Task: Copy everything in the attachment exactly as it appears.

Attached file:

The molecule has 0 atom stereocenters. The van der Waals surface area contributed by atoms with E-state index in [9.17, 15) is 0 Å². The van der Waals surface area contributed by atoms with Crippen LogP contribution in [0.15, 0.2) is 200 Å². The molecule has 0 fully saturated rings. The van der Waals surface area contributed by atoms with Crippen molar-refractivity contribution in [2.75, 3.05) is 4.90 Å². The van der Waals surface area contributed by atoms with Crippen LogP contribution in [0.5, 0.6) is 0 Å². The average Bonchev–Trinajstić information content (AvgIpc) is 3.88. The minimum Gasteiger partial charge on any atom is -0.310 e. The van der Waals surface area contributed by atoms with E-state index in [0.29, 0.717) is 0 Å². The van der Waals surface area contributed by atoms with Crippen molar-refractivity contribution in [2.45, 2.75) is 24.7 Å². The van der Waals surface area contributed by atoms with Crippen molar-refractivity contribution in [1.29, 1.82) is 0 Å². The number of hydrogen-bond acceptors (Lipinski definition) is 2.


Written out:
The molecule has 0 atom stereocenters. The van der Waals surface area contributed by atoms with E-state index in [9.17, 15) is 0 Å². The van der Waals surface area contributed by atoms with Crippen LogP contribution in [0.15, 0.2) is 200 Å². The molecule has 0 fully saturated rings. The van der Waals surface area contributed by atoms with Crippen molar-refractivity contribution in [2.75, 3.05) is 4.90 Å². The van der Waals surface area contributed by atoms with Crippen LogP contribution in [0.5, 0.6) is 0 Å². The average Bonchev–Trinajstić information content (AvgIpc) is 3.88. The minimum Gasteiger partial charge on any atom is -0.310 e. The van der Waals surface area contributed by atoms with E-state index in [0.29, 0.717) is 0 Å². The van der Waals surface area contributed by atoms with Crippen molar-refractivity contribution in [2.45, 2.75) is 24.7 Å². The van der Waals surface area contributed by atoms with Crippen molar-refractivity contribution in [1.29, 1.82) is 0 Å². The number of hydrogen-bond acceptors (Lipinski definition) is 2.